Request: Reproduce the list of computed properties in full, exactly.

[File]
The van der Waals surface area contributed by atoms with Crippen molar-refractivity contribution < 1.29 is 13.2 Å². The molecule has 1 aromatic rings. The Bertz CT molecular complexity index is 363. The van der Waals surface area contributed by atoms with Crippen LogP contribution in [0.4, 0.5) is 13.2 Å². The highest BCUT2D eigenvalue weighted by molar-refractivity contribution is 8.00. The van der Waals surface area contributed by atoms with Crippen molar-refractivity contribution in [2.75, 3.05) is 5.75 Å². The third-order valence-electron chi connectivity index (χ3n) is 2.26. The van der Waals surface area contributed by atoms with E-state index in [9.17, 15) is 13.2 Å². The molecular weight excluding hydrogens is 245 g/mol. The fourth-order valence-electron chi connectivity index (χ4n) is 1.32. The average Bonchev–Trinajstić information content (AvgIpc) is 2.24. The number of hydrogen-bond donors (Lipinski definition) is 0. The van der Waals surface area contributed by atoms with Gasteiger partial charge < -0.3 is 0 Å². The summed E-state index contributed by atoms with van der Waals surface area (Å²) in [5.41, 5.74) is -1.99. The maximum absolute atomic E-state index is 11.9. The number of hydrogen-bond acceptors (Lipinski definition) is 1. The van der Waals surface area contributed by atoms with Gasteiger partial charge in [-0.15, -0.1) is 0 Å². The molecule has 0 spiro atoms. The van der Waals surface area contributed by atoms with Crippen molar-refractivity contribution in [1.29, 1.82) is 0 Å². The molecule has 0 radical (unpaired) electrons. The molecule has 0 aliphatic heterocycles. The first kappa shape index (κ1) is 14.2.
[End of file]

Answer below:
The van der Waals surface area contributed by atoms with Crippen molar-refractivity contribution < 1.29 is 13.2 Å². The molecule has 1 aromatic rings. The Bertz CT molecular complexity index is 363. The van der Waals surface area contributed by atoms with Crippen LogP contribution in [0.4, 0.5) is 13.2 Å². The highest BCUT2D eigenvalue weighted by molar-refractivity contribution is 8.00. The van der Waals surface area contributed by atoms with Crippen molar-refractivity contribution in [2.75, 3.05) is 5.75 Å². The third-order valence-electron chi connectivity index (χ3n) is 2.26. The van der Waals surface area contributed by atoms with E-state index in [9.17, 15) is 13.2 Å². The molecular weight excluding hydrogens is 245 g/mol. The fourth-order valence-electron chi connectivity index (χ4n) is 1.32. The average Bonchev–Trinajstić information content (AvgIpc) is 2.24. The number of hydrogen-bond donors (Lipinski definition) is 0. The van der Waals surface area contributed by atoms with Gasteiger partial charge < -0.3 is 0 Å². The summed E-state index contributed by atoms with van der Waals surface area (Å²) in [5.41, 5.74) is -1.99. The maximum absolute atomic E-state index is 11.9. The number of hydrogen-bond acceptors (Lipinski definition) is 1. The van der Waals surface area contributed by atoms with Gasteiger partial charge in [-0.15, -0.1) is 0 Å². The molecule has 0 spiro atoms. The van der Waals surface area contributed by atoms with Crippen molar-refractivity contribution in [1.29, 1.82) is 0 Å². The molecule has 0 radical (unpaired) electrons. The molecule has 0 aliphatic heterocycles. The first kappa shape index (κ1) is 14.2.